Eager Function Evaluation When Using Full Optimization Level

When the optimization level is OptimizationLevel::Full, the Engine assumes all functions to be pure and will eagerly evaluated all function calls with constant arguments, using the result to replace the call.

This also applies to all operators (which are implemented as functions).

// When compiling the following with OptimizationLevel::Full...

const DECISION = 1;
                            //    this condition is now eliminated because 'sign(DECISION) > 0'
if sign(DECISION) > 0       // <- is a call to the 'sign' and '>' functions, and they return 'true'
    print("hello!");        // <- this block is promoted to the parent level
} else {
    print("boo!");          // <- this block is eliminated because it is never reached

print("hello!");            // <- the above is equivalent to this
                            //    ('print' and 'debug' are handled specially)

Won’t this be dangerous?

Yes! Very!

// Nuclear silo control
if launch_nukes && president_okeyed {
    print("This is NOT a drill!");
} else {
    print("This is a drill.  Thank you for your cooperation.");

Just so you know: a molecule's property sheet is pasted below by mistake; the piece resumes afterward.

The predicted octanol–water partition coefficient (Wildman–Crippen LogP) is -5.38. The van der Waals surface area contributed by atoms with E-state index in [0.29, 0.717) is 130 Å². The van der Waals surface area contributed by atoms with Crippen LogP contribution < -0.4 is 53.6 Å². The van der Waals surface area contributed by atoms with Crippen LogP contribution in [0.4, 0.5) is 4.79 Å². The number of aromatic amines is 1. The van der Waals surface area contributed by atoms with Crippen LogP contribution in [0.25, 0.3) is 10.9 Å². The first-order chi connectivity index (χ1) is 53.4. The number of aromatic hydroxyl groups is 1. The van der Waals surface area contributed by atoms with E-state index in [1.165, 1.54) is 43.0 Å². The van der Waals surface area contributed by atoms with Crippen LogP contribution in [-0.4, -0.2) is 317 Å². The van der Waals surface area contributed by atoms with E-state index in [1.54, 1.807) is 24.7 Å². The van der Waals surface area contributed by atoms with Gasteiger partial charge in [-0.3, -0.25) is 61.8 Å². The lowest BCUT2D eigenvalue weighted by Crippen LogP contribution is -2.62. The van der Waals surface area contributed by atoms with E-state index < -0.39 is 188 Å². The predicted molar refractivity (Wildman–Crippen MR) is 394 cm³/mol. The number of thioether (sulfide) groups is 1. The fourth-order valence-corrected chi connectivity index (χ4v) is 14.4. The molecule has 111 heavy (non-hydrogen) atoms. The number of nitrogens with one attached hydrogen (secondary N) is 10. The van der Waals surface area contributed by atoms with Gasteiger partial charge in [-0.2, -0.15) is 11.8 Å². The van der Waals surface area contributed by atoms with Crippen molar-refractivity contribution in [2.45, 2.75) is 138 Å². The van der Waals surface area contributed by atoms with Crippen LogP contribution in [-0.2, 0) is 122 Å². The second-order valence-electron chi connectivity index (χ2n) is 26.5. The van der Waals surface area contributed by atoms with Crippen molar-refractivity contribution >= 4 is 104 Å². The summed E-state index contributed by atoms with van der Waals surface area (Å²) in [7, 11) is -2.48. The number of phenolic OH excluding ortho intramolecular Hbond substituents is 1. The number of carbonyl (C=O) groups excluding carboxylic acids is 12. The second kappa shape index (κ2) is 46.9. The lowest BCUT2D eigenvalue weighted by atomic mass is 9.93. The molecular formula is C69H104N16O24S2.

In the script above (well… as if nuclear silos will one day be controlled by Rhai scripts), the functions update_defcon, start_world_war and launch_all_nukes will be evaluated during compilation because they have constant arguments.

The variables launch_nukes and president_okeyed are never checked, because the script actually has not yet been run! The functions are called during compilation. This is, obviously, not what you want.

Moral of the story: compile with an Engine that does not have any functions registered. Register functions AFTER compilation.

Why would I ever want to do this then?

Good question! There are two reasons:

  • A function call may result in cleaner code than the resultant value. In Rust, this would have been handled via a const function.

  • Evaluating a value to a custom type that has no representation in script.

// A complex function that returns a unique ID based on the arguments
let id = make_unique_id(123, "hello", true);

// The above is arguably clearer than:
//   let id = 835781293546; // generated from 123, "hello" and true

// A custom type that cannot be represented in script
let complex_obj = make_complex_obj(42);